Ford, Verizon latest members to join 5G Auto Association

Ford (Ford)
Ford sees 5GAA as a key enabler to the development of a sustainable connected vehicle ecosystem. (Image: Ford)

They said more operators were expected to follow, and they did, with Verizon being the latest announced operator to join the 5G Auto Association (5GAA), which is working to advance cellular vehicle to everything connectivity, also known as C-V2X.

Vodafone Group joined in October, followed by Deutsche Telekom and SK Telecom. Other new members announced this week are Ford, LG, Denso and Gemalto.

The new members come just as the U.S. Department of Transportation decided to move forward with rival technology based on dedicated short range communications (DSRC). The DOT this week issued a proposed rule, now open for public comment, to advance the deployment of DSRC-based connected vehicle technologies throughout the U.S. light vehicle fleet.


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While the 5GAA’s press release (PDF) didn’t mention that precise move, new member Denso said it considers its membership in 5GAA a complement to its long-term ongoing global support of 700 MHz/5.9 GHz V2X safety communication. “5GAA provides the environment for the cross-industry collaboration required to define corresponding future mobile communication systems,” Denso CTO for the European region, Masato (Max) Nakagawa, said in the release. “In collaboration with the 5GAA partners we plan to explore, define and develop multi-spectral connectivity to support future mobility demands, especially in the area of connected and automated driving.”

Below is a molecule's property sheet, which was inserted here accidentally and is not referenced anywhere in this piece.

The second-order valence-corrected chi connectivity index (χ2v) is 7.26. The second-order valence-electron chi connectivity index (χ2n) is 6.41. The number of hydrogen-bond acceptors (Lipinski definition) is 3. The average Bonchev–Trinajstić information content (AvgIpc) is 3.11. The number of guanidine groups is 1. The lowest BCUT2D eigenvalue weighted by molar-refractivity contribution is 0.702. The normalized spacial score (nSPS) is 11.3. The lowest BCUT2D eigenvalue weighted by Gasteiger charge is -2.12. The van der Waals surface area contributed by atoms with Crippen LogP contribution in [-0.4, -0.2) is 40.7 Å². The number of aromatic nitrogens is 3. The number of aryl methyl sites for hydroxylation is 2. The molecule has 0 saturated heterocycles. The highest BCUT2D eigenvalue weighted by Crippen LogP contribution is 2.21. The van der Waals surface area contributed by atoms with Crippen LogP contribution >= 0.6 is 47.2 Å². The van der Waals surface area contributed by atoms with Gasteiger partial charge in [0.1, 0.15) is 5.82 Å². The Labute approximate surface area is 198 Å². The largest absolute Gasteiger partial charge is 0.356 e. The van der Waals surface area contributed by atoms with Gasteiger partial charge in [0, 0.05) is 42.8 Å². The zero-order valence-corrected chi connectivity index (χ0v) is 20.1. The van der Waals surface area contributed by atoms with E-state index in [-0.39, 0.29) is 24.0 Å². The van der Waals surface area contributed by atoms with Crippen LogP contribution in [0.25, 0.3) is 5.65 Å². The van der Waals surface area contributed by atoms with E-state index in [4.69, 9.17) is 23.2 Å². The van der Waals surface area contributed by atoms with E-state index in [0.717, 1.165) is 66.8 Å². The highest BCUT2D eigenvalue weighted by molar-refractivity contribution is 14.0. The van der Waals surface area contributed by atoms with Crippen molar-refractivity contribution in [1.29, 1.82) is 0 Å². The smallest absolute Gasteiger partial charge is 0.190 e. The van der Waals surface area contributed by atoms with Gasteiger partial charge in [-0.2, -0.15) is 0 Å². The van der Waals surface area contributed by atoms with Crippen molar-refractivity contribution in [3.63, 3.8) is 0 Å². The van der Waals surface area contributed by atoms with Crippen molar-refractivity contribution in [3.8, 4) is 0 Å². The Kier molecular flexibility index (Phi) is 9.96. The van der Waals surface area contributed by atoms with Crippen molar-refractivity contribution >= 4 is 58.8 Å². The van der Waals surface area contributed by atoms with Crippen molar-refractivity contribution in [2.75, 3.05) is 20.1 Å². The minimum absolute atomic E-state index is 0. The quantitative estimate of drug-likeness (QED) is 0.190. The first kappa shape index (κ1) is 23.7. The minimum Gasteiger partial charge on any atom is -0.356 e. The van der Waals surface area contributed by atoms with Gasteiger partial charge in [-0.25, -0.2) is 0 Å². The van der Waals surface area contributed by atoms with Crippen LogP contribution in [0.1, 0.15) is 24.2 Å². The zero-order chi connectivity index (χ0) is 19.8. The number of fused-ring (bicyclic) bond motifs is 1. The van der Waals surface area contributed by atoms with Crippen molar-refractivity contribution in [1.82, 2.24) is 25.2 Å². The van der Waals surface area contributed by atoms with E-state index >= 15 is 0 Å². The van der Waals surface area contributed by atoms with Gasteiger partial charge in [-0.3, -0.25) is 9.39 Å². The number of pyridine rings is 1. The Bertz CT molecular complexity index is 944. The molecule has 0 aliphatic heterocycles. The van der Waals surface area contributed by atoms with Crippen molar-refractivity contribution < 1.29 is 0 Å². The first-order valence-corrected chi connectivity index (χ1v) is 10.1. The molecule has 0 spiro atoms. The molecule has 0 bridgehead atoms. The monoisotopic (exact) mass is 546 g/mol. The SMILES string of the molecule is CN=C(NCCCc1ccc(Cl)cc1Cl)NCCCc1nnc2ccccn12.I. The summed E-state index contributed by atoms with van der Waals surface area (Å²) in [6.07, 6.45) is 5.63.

The 5GAA was established in September with founding members Audi, BMW Group, Daimler, Ericsson, Huawei, Intel, Nokia and Qualcomm. Nokia’s Thierry Klein, vice chairman of the 5G Automotive Association, told FierceWirelessTech back then that the association would look at all technologies that are needed to provide end-to-end solutions to effectively address the use cases for connected mobility, connected infotainment, automated driving and intelligent transportation solutions. “As such it is technology-neutral from the beginning, but it is clear that we expect cellular technologies to play an important role and C-V2X will be a focus area,” Klien said.

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A recently published white paper (PDF) from 5GAA elaborates on why Cellular-V2X (C-V2X) technology at the radio level is an essential enabler to connected transportation services throughout the world. The 5GAA perspective is that 3GPP-based cellular technology offers superior performance and a more futureproof radio access than IEEE 802.11p and can leverage ETSI-ITS, ISO, SAE and IEEE upper layer standards and tests that have been refined by the automotive industry and others in the ITS community for over a decade.

While C-V2X direct services technically can coexist in adjacent channels with IEEE 802.11p-based radio access, one of the main advantages of cellular is that it can address all V2X applications in an end-to-end manner with the same technology and is therefore scalable and evolvable, the white paper states. In addition, as part of the 3GPP standards family, C-V2X offers an evolution path from LTE to 5G, which is why C-V2X (i.e. 3GPP cellular for all V2X) is a better choice than any hybrid “solution” that incorporates IEEE 802.11p-based technology, according to 5GAA.

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